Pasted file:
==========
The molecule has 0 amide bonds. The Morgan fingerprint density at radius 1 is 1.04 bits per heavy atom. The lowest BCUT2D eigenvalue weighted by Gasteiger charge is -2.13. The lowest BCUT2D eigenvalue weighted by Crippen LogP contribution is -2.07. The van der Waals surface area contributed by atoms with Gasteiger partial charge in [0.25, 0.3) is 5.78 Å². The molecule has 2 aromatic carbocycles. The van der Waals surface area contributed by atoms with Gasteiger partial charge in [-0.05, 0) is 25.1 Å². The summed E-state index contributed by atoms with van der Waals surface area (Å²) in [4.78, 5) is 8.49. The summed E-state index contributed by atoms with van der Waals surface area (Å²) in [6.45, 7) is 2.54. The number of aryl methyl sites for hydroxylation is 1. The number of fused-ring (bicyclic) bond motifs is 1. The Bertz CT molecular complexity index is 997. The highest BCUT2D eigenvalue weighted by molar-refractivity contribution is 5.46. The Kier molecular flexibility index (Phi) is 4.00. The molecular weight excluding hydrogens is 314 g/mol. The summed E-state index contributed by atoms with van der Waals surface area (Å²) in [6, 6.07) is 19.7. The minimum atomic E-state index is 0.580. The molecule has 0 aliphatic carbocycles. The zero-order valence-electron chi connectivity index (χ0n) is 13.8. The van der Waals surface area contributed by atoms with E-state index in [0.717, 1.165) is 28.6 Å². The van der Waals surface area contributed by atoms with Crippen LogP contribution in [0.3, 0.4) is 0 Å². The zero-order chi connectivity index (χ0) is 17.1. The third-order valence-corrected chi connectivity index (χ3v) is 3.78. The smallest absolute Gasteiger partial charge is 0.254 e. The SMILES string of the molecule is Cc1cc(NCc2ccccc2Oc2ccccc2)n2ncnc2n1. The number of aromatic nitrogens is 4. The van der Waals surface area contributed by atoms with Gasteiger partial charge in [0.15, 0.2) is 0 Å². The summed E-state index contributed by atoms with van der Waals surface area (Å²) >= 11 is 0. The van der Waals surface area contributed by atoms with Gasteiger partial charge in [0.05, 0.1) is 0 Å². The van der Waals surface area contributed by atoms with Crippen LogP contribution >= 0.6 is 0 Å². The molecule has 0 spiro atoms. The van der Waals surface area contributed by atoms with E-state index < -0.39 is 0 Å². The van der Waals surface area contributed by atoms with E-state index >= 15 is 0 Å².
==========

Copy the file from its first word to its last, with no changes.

The molecule has 0 amide bonds. The Morgan fingerprint density at radius 1 is 1.04 bits per heavy atom. The lowest BCUT2D eigenvalue weighted by Gasteiger charge is -2.13. The lowest BCUT2D eigenvalue weighted by Crippen LogP contribution is -2.07. The van der Waals surface area contributed by atoms with Gasteiger partial charge in [0.25, 0.3) is 5.78 Å². The molecule has 2 aromatic carbocycles. The van der Waals surface area contributed by atoms with Gasteiger partial charge in [-0.05, 0) is 25.1 Å². The summed E-state index contributed by atoms with van der Waals surface area (Å²) in [4.78, 5) is 8.49. The summed E-state index contributed by atoms with van der Waals surface area (Å²) in [6.45, 7) is 2.54. The number of aryl methyl sites for hydroxylation is 1. The number of fused-ring (bicyclic) bond motifs is 1. The Bertz CT molecular complexity index is 997. The highest BCUT2D eigenvalue weighted by molar-refractivity contribution is 5.46. The Kier molecular flexibility index (Phi) is 4.00. The molecular weight excluding hydrogens is 314 g/mol. The summed E-state index contributed by atoms with van der Waals surface area (Å²) in [6, 6.07) is 19.7. The minimum atomic E-state index is 0.580. The molecule has 0 aliphatic carbocycles. The zero-order valence-electron chi connectivity index (χ0n) is 13.8. The van der Waals surface area contributed by atoms with E-state index in [0.717, 1.165) is 28.6 Å². The van der Waals surface area contributed by atoms with Crippen LogP contribution in [0.3, 0.4) is 0 Å². The zero-order chi connectivity index (χ0) is 17.1. The third-order valence-corrected chi connectivity index (χ3v) is 3.78. The smallest absolute Gasteiger partial charge is 0.254 e. The SMILES string of the molecule is Cc1cc(NCc2ccccc2Oc2ccccc2)n2ncnc2n1. The number of aromatic nitrogens is 4. The van der Waals surface area contributed by atoms with Gasteiger partial charge in [0.15, 0.2) is 0 Å². The summed E-state index contributed by atoms with van der Waals surface area (Å²) >= 11 is 0. The van der Waals surface area contributed by atoms with Gasteiger partial charge in [0.05, 0.1) is 0 Å². The van der Waals surface area contributed by atoms with Crippen LogP contribution >= 0.6 is 0 Å². The molecule has 0 spiro atoms. The van der Waals surface area contributed by atoms with E-state index < -0.39 is 0 Å². The van der Waals surface area contributed by atoms with E-state index >= 15 is 0 Å².